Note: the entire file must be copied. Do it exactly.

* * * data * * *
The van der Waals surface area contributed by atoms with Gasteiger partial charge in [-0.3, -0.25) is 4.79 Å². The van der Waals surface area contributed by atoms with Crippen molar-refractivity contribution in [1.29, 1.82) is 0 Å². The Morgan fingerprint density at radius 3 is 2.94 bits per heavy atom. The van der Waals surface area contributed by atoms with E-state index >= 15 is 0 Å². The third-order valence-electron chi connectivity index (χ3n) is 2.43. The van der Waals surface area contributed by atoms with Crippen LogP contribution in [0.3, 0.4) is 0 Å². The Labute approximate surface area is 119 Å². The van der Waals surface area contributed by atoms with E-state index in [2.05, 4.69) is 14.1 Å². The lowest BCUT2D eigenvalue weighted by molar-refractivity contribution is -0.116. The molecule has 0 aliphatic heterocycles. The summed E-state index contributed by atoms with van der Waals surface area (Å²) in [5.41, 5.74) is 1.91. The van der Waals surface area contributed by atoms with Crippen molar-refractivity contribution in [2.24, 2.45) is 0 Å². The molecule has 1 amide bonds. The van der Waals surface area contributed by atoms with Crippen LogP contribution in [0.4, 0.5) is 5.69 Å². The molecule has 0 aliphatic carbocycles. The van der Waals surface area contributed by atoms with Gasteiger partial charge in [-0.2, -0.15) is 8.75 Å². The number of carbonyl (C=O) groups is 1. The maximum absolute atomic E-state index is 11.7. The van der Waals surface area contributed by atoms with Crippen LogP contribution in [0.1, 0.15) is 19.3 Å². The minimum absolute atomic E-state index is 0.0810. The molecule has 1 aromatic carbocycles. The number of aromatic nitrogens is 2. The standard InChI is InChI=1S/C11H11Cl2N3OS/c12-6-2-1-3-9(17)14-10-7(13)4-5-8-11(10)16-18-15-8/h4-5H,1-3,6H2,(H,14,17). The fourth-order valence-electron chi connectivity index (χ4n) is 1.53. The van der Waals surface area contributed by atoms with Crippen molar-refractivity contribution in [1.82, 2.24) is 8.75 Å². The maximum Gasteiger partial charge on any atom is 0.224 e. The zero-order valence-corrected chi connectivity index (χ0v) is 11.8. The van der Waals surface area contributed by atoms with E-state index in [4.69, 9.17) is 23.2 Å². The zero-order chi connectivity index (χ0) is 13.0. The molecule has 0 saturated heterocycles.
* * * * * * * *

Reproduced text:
The van der Waals surface area contributed by atoms with Gasteiger partial charge in [-0.3, -0.25) is 4.79 Å². The van der Waals surface area contributed by atoms with Crippen molar-refractivity contribution in [1.29, 1.82) is 0 Å². The Morgan fingerprint density at radius 3 is 2.94 bits per heavy atom. The van der Waals surface area contributed by atoms with E-state index >= 15 is 0 Å². The third-order valence-electron chi connectivity index (χ3n) is 2.43. The van der Waals surface area contributed by atoms with Crippen LogP contribution in [0.3, 0.4) is 0 Å². The Labute approximate surface area is 119 Å². The van der Waals surface area contributed by atoms with E-state index in [2.05, 4.69) is 14.1 Å². The lowest BCUT2D eigenvalue weighted by molar-refractivity contribution is -0.116. The molecule has 0 aliphatic heterocycles. The summed E-state index contributed by atoms with van der Waals surface area (Å²) in [5.41, 5.74) is 1.91. The van der Waals surface area contributed by atoms with Crippen molar-refractivity contribution in [2.24, 2.45) is 0 Å². The molecule has 1 amide bonds. The van der Waals surface area contributed by atoms with Crippen LogP contribution in [0.4, 0.5) is 5.69 Å². The molecule has 0 aliphatic carbocycles. The van der Waals surface area contributed by atoms with Gasteiger partial charge in [-0.2, -0.15) is 8.75 Å². The number of carbonyl (C=O) groups is 1. The maximum absolute atomic E-state index is 11.7. The van der Waals surface area contributed by atoms with Crippen LogP contribution in [0.1, 0.15) is 19.3 Å². The minimum absolute atomic E-state index is 0.0810. The molecule has 1 aromatic carbocycles. The number of aromatic nitrogens is 2. The standard InChI is InChI=1S/C11H11Cl2N3OS/c12-6-2-1-3-9(17)14-10-7(13)4-5-8-11(10)16-18-15-8/h4-5H,1-3,6H2,(H,14,17). The fourth-order valence-electron chi connectivity index (χ4n) is 1.53. The van der Waals surface area contributed by atoms with Crippen molar-refractivity contribution in [1.82, 2.24) is 8.75 Å². The maximum Gasteiger partial charge on any atom is 0.224 e. The zero-order valence-corrected chi connectivity index (χ0v) is 11.8. The van der Waals surface area contributed by atoms with E-state index in [4.69, 9.17) is 23.2 Å². The zero-order chi connectivity index (χ0) is 13.0. The molecule has 0 saturated heterocycles.